The war came on tiptoe; not rolling through the village in tanks, spraying death from rattling guns. Nobody ran or screamed; nobody fought back.
The war came on tiptoe, whispering through windows, gliding under doors, along carpets and rugs, drifting first into the lungs of pets. Dogs and cats lay down quietly to sleep forever. A baby, naked on a soft rug, gurgled and waved his arms, as this year’s weapon of choice breached his feeble defences. The village school fell silent.
The war came on tiptoe, clinging to skin and clothing, streaming into eyes and mouths and noses, into lungs that burned and shrivelled.
The war came on tiptoe, so stealthily that we didn’t even know where its journey began. Did it matter? All we needed to know was that, for the ninety-four percent of people who were not immune, there was no defence, nowhere to run and no way to retaliate.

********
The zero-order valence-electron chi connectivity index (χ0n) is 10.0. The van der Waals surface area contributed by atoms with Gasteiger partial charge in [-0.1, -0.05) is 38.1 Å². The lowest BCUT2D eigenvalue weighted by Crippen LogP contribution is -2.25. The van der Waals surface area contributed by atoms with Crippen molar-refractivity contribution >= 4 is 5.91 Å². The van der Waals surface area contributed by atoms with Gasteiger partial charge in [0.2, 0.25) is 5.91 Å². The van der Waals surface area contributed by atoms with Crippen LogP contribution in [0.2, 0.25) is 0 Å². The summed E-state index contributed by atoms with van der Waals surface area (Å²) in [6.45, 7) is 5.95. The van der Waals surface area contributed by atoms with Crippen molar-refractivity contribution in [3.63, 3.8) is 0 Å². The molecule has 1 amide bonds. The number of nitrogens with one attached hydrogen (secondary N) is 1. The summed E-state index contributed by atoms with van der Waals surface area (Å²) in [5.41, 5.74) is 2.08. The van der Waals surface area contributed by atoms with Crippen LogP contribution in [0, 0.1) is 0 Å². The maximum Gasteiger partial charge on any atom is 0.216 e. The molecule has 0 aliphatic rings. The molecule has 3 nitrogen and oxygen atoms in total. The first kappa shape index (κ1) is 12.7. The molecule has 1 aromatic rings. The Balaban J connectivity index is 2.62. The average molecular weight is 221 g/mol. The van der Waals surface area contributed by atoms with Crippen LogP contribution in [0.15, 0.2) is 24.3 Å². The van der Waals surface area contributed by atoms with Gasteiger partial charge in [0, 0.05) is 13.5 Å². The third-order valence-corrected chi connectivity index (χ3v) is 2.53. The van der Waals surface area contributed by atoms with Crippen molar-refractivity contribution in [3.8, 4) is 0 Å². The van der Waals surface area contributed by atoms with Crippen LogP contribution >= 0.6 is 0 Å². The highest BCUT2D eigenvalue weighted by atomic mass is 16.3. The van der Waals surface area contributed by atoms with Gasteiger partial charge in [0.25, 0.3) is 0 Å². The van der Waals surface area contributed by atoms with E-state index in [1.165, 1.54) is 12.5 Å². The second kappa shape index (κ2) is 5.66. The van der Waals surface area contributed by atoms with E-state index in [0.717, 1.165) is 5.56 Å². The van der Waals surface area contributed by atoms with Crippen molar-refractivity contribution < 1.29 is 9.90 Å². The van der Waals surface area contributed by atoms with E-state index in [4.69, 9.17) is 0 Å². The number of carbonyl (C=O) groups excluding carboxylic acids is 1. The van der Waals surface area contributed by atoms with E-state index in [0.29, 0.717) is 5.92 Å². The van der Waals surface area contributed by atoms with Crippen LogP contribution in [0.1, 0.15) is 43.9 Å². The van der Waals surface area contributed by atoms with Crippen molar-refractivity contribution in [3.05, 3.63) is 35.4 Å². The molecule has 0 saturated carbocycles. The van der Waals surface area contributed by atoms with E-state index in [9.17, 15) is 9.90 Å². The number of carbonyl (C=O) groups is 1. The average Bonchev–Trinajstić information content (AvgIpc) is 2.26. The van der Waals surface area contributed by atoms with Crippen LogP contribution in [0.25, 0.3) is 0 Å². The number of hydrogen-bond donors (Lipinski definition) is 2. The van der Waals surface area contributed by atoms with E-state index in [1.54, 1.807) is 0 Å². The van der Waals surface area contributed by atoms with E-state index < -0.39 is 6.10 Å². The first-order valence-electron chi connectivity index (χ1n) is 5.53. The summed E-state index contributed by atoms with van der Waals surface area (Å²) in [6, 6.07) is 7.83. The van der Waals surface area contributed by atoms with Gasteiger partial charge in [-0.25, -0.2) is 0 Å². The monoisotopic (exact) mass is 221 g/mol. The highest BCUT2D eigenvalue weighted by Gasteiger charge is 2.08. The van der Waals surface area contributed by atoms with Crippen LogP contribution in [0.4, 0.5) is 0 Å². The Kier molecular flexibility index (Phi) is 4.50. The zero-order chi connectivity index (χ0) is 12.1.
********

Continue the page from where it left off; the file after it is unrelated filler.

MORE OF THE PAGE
The war came on tiptoe, bringing green faces, bulging eyes and a silence that I, an isolated survivor, find it impossible to break. My voice is dead within me, as my world is dead without.
The war came on tiptoe, cloaking us in its stinking, invisible shroud.
Fenja Hill is the self-published author of Nightwriting, a multi-genre collection of stories combining humour with a dark edge. Her poem “Traveling in the Back Seat” was shortlisted for the 2022 Yeovil Literary Prize and her short story “Taking Notes” is currently shortlisted for the Wells Literary Festival prize.